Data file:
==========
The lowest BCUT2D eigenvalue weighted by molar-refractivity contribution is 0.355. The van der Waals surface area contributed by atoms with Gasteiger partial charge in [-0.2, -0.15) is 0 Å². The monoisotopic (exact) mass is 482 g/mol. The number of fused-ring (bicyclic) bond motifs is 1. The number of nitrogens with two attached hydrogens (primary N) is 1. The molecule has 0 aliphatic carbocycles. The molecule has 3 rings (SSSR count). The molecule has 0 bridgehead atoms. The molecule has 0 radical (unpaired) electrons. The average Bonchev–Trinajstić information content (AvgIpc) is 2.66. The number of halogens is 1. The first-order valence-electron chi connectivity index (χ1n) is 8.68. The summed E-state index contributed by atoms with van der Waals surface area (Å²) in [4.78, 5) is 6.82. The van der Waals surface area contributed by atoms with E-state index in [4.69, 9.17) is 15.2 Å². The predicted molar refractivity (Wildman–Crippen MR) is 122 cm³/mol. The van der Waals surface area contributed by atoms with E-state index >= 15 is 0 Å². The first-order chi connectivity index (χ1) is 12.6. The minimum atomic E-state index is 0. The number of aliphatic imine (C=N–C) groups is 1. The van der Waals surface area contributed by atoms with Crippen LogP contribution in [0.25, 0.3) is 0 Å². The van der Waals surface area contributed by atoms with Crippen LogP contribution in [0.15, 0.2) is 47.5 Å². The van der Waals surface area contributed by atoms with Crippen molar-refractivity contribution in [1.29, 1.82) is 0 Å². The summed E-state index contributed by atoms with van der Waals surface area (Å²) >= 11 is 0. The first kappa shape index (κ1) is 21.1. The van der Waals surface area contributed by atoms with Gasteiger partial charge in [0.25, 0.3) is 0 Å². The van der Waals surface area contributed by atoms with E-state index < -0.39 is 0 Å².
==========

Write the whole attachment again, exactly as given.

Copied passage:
The lowest BCUT2D eigenvalue weighted by molar-refractivity contribution is 0.355. The van der Waals surface area contributed by atoms with Gasteiger partial charge in [-0.2, -0.15) is 0 Å². The monoisotopic (exact) mass is 482 g/mol. The number of fused-ring (bicyclic) bond motifs is 1. The number of nitrogens with two attached hydrogens (primary N) is 1. The molecule has 0 aliphatic carbocycles. The molecule has 3 rings (SSSR count). The molecule has 0 bridgehead atoms. The molecule has 0 radical (unpaired) electrons. The average Bonchev–Trinajstić information content (AvgIpc) is 2.66. The number of halogens is 1. The first-order valence-electron chi connectivity index (χ1n) is 8.68. The summed E-state index contributed by atoms with van der Waals surface area (Å²) in [4.78, 5) is 6.82. The van der Waals surface area contributed by atoms with E-state index in [4.69, 9.17) is 15.2 Å². The predicted molar refractivity (Wildman–Crippen MR) is 122 cm³/mol. The van der Waals surface area contributed by atoms with E-state index >= 15 is 0 Å². The first-order chi connectivity index (χ1) is 12.6. The minimum atomic E-state index is 0. The number of aliphatic imine (C=N–C) groups is 1. The van der Waals surface area contributed by atoms with Crippen LogP contribution in [0.25, 0.3) is 0 Å². The van der Waals surface area contributed by atoms with Crippen LogP contribution in [0.15, 0.2) is 47.5 Å². The van der Waals surface area contributed by atoms with Crippen molar-refractivity contribution in [1.29, 1.82) is 0 Å². The summed E-state index contributed by atoms with van der Waals surface area (Å²) >= 11 is 0. The first kappa shape index (κ1) is 21.1. The van der Waals surface area contributed by atoms with Gasteiger partial charge in [0.25, 0.3) is 0 Å². The van der Waals surface area contributed by atoms with E-state index < -0.39 is 0 Å².